INDIANAPOLIS (WISH) - Getting control of your finances means understanding how muchmoney you spend each month. In week 3's Money Watch 8 Challenge: 60 Days to Change, ourthree families focused on how to do just that.
One of the monthly expenses people have control over is food.
"When I come to the grocery store I usually have a list ofthings that I need," said Amy, a stay at home mom.
Amy spends about $100 a week on groceries for her family offour.
Peter Dunn is the financial expert behind 60 Days to Change.He said for Amy, and anyone trying to get a handle on monthlyspending, the grocery store is the perfect place to learn importantlessons.
"The grocery store is the single best place to work on yourfinancial habits because you go every single week. You're whippingout your credit card, debit card, or check book every single week.And you have choices," said Peter.
Peter went to the store with Amy, and showed her how toconcentrate on fresh foods, store brands and sale items.
"Controlling your monthly spending is about re-examining yourmonthly spending habits. From going out to eat, to going to thegrocery store even reexamining your utility bills," said Peter.
Amy's husband Brent believes the investment in groceries is agood one.
"She likes to cook, so some of the things she puts togetherare more than just meat loaf and mac and cheese. I'm willing tospend a little bit more in that department," said Brent.
"As far as grocery shopping, I would go to the grocery store,spend about $100 on groceries, and then find myself at the end ofthe week or two weeks throwing the majority of the groceries away,"said Nadia, a single mother.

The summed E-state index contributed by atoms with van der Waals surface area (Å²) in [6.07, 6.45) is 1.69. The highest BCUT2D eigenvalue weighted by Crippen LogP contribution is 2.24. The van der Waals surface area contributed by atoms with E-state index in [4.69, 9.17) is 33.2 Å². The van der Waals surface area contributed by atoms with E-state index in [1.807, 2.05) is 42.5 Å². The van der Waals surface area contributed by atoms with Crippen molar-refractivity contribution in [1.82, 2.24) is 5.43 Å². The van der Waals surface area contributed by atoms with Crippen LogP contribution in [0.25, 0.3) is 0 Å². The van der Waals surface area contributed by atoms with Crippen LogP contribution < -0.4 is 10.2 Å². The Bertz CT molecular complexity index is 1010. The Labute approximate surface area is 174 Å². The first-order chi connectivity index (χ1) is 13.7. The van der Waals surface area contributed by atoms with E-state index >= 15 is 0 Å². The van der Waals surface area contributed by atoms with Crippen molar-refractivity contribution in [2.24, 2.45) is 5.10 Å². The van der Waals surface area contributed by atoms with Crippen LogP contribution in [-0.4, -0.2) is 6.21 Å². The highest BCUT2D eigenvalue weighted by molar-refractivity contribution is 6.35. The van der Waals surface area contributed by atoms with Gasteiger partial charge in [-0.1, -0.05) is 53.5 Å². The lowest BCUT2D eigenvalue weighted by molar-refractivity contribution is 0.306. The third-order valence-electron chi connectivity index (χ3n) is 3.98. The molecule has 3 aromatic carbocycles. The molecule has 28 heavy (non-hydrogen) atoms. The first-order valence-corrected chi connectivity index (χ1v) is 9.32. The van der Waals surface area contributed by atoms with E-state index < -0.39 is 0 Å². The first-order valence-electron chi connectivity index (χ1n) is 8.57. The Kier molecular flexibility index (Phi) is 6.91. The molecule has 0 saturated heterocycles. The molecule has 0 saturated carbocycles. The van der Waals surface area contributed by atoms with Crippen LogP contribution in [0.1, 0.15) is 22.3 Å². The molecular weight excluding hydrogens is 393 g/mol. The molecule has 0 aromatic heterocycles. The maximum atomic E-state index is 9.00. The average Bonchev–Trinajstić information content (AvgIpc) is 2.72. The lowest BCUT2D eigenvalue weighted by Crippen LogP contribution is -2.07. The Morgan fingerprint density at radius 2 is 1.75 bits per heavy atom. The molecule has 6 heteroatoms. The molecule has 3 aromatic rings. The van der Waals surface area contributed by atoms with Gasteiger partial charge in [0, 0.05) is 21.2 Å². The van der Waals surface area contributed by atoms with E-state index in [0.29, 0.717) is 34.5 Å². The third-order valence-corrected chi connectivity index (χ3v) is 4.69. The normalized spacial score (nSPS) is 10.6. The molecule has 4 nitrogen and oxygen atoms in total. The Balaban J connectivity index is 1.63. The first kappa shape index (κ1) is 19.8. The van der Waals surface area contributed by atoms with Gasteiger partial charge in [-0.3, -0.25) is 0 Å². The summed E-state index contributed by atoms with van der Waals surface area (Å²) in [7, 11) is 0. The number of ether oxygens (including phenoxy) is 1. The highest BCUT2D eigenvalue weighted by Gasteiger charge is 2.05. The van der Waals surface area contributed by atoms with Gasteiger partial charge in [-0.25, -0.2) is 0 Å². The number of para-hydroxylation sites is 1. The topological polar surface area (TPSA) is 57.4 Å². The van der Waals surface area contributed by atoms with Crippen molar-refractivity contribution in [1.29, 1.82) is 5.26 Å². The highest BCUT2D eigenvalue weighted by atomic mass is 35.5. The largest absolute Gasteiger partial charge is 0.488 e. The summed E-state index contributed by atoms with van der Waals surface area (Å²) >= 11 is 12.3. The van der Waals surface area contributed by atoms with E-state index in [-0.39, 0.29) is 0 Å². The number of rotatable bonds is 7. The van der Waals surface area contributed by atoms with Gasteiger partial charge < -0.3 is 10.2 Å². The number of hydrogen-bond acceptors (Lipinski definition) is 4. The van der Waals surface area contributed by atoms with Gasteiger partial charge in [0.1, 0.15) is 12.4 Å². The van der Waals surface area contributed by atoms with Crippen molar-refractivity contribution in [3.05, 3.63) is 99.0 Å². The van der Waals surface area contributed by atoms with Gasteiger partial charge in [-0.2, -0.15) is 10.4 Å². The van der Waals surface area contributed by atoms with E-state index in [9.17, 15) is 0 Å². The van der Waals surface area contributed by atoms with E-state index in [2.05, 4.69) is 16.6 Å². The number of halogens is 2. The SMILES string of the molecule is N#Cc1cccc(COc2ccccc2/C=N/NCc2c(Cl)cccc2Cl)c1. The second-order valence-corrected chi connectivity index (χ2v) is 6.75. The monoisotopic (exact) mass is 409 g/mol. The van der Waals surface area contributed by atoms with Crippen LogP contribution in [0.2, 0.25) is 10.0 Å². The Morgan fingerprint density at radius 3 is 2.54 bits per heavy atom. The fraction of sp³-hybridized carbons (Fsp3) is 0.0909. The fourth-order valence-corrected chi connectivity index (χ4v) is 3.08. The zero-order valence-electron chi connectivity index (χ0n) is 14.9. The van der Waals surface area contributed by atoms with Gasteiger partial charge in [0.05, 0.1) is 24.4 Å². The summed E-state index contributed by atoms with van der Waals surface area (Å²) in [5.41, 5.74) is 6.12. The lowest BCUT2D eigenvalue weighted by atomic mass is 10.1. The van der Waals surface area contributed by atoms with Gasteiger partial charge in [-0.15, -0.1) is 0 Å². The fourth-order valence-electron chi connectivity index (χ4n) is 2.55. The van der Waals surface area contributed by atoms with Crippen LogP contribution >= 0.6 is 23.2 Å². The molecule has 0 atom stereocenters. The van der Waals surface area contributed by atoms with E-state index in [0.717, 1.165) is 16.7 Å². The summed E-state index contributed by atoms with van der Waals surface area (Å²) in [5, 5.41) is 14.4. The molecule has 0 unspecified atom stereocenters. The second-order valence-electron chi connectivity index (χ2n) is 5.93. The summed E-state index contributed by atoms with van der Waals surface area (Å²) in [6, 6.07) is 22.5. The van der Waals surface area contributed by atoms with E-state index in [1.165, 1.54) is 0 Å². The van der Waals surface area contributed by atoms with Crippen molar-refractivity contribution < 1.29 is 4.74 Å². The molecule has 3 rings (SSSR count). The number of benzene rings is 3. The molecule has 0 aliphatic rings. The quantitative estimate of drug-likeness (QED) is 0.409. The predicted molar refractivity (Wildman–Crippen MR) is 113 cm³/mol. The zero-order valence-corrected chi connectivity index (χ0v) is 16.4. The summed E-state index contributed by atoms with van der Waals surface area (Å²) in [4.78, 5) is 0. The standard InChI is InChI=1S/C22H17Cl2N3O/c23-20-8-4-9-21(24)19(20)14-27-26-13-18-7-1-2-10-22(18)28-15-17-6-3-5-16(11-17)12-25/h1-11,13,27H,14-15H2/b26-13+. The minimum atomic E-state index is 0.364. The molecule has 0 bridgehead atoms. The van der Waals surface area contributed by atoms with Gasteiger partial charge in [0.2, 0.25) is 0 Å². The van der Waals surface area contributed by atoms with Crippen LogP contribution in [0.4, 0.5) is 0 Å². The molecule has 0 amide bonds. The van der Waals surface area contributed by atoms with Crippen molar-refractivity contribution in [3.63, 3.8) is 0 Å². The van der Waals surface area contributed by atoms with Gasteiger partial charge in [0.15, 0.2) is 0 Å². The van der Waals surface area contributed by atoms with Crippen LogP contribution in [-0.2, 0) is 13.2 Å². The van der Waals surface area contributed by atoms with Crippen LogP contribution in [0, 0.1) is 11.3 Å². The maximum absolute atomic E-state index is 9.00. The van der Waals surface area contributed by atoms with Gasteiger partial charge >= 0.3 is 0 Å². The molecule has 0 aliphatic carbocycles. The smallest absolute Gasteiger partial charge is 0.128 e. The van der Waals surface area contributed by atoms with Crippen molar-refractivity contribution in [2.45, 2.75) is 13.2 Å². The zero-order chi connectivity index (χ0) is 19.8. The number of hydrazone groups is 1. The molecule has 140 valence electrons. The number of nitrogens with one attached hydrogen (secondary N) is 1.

Nadia said she was throwing away groceries, because insteadof using the food in her fridge, she would go out to eat with her3-year-old son Aidan.
"I calculated on one of my bank statements, that I wasspending $350 to $400 on food, on fast food and lunch and dinner,"said Nadia.
Nadia said she is now saving about $350 a month because shehas cut way back on dining out.
"Some "to-go" restaurant really sounds good and it reallysounds easy, but what I've been thinking of is, how much easierit's going to be on my bank account and how much more my savingsaccount is going to grow if I am just a little moreself-disciplined about coming home and preparing my meals," saidNadia.
Merita said, "I know that one of my bad habits is. I feellike I was never born in the depression, but I shop as if I was. SoI stockpile. This is a deal, so I load up. Cause I know that oneday we will run out of food."
Merita does the shopping for her and husband Joe and their23-year-old son who lives at home. But Joe said she's not the onlyone to blame.
"We may go to get milk and before you know it you've got eggsand then fruit and vegetables and you're getting a bag of this anda bag of that. And before you know it you've got a $60, $70 bill,"said Joe.
And that brings us back to Amy at the grocery store.
"Not too damaging this week," said Amy.
"You saved $11 just by being a member of their club. Theirlittle card club," said Peter.
Her usual $100 grocery bill was just under $60.
Amy said, "Well, my husband will be happy this week."
Now, having Peter and a TV camera looking over Amy's shouldermay have helped her focus. She was aware of her spending, stuck toher list, and looked for store brands and sale items. This week,Amy and family have an extra $40 that they can save or put towardsanother bill.
In addition, Peter says it is ok to splurge occasionally. But hesays splurge on one item, not 10. If you're going out for a fancydinner, then don't spend extra on groceries. If you splurge ongroceries, don't spend hundreds on a meal out.
Click here to join the Money Watch 8 Challengeany time.
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